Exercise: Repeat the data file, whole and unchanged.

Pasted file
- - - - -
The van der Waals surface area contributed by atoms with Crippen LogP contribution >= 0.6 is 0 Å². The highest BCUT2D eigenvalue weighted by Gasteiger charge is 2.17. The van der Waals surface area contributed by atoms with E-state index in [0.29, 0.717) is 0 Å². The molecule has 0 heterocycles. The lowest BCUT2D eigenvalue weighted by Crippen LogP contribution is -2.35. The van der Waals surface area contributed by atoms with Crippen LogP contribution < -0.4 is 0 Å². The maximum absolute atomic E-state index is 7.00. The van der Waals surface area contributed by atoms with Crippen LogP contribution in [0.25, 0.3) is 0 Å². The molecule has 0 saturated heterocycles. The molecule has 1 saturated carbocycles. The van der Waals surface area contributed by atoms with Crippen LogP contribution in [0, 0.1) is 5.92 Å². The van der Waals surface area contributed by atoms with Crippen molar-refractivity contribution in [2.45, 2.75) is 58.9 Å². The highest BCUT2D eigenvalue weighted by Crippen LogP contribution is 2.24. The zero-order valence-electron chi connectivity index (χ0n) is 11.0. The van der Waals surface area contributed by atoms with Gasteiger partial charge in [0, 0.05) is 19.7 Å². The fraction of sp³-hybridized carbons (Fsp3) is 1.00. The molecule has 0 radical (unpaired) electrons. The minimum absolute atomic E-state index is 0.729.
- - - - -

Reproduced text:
The van der Waals surface area contributed by atoms with Crippen LogP contribution >= 0.6 is 0 Å². The highest BCUT2D eigenvalue weighted by Gasteiger charge is 2.17. The van der Waals surface area contributed by atoms with E-state index in [0.29, 0.717) is 0 Å². The molecule has 0 heterocycles. The lowest BCUT2D eigenvalue weighted by Crippen LogP contribution is -2.35. The van der Waals surface area contributed by atoms with Crippen LogP contribution < -0.4 is 0 Å². The maximum absolute atomic E-state index is 7.00. The van der Waals surface area contributed by atoms with Crippen LogP contribution in [0.25, 0.3) is 0 Å². The molecule has 0 saturated heterocycles. The molecule has 1 saturated carbocycles. The van der Waals surface area contributed by atoms with Crippen LogP contribution in [0, 0.1) is 5.92 Å². The van der Waals surface area contributed by atoms with Crippen molar-refractivity contribution in [2.45, 2.75) is 58.9 Å². The highest BCUT2D eigenvalue weighted by Crippen LogP contribution is 2.24. The zero-order valence-electron chi connectivity index (χ0n) is 11.0. The van der Waals surface area contributed by atoms with Gasteiger partial charge in [0, 0.05) is 19.7 Å². The fraction of sp³-hybridized carbons (Fsp3) is 1.00. The molecule has 0 radical (unpaired) electrons. The minimum absolute atomic E-state index is 0.729.